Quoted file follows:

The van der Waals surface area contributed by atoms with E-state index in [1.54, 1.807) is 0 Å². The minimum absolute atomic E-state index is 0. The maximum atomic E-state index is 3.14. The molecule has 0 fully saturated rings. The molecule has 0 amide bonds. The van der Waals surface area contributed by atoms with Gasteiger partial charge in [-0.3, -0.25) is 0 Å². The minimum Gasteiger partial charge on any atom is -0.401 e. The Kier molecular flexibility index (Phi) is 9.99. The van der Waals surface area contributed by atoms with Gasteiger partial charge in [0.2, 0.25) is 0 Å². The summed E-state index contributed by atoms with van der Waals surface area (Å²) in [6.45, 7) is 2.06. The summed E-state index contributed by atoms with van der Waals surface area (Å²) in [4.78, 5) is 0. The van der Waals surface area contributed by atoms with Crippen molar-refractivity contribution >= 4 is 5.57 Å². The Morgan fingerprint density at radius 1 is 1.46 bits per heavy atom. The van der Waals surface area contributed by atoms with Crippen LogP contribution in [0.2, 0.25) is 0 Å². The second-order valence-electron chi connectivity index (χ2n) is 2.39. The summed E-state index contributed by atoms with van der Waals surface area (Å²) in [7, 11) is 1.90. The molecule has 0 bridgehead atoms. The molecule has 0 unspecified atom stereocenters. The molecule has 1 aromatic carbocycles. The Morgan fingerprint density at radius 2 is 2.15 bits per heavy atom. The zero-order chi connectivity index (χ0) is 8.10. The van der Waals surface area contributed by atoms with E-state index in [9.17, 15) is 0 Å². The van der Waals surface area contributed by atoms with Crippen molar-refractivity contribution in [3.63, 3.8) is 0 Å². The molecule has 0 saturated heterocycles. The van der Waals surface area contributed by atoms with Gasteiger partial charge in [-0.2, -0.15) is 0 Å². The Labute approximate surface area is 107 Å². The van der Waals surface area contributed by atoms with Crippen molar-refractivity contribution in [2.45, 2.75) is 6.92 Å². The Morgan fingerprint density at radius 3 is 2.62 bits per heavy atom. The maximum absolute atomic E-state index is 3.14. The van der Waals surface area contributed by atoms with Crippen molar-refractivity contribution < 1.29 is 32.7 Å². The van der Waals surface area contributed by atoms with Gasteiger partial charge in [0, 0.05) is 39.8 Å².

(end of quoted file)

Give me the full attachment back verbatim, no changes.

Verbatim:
The van der Waals surface area contributed by atoms with E-state index in [1.54, 1.807) is 0 Å². The minimum absolute atomic E-state index is 0. The maximum atomic E-state index is 3.14. The molecule has 0 fully saturated rings. The molecule has 0 amide bonds. The van der Waals surface area contributed by atoms with Gasteiger partial charge in [-0.3, -0.25) is 0 Å². The minimum Gasteiger partial charge on any atom is -0.401 e. The Kier molecular flexibility index (Phi) is 9.99. The van der Waals surface area contributed by atoms with Gasteiger partial charge in [0.2, 0.25) is 0 Å². The summed E-state index contributed by atoms with van der Waals surface area (Å²) in [6.45, 7) is 2.06. The summed E-state index contributed by atoms with van der Waals surface area (Å²) in [4.78, 5) is 0. The van der Waals surface area contributed by atoms with Crippen molar-refractivity contribution >= 4 is 5.57 Å². The Morgan fingerprint density at radius 1 is 1.46 bits per heavy atom. The van der Waals surface area contributed by atoms with Crippen LogP contribution in [0.2, 0.25) is 0 Å². The second-order valence-electron chi connectivity index (χ2n) is 2.39. The summed E-state index contributed by atoms with van der Waals surface area (Å²) in [7, 11) is 1.90. The molecule has 0 bridgehead atoms. The molecule has 0 unspecified atom stereocenters. The molecule has 1 aromatic carbocycles. The Morgan fingerprint density at radius 2 is 2.15 bits per heavy atom. The zero-order chi connectivity index (χ0) is 8.10. The van der Waals surface area contributed by atoms with E-state index in [9.17, 15) is 0 Å². The van der Waals surface area contributed by atoms with Crippen molar-refractivity contribution in [3.63, 3.8) is 0 Å². The molecule has 0 saturated heterocycles. The van der Waals surface area contributed by atoms with Gasteiger partial charge in [-0.2, -0.15) is 0 Å². The Labute approximate surface area is 107 Å². The van der Waals surface area contributed by atoms with Crippen molar-refractivity contribution in [2.45, 2.75) is 6.92 Å². The Morgan fingerprint density at radius 3 is 2.62 bits per heavy atom. The maximum absolute atomic E-state index is 3.14. The van der Waals surface area contributed by atoms with Crippen molar-refractivity contribution < 1.29 is 32.7 Å². The van der Waals surface area contributed by atoms with Gasteiger partial charge in [0, 0.05) is 39.8 Å².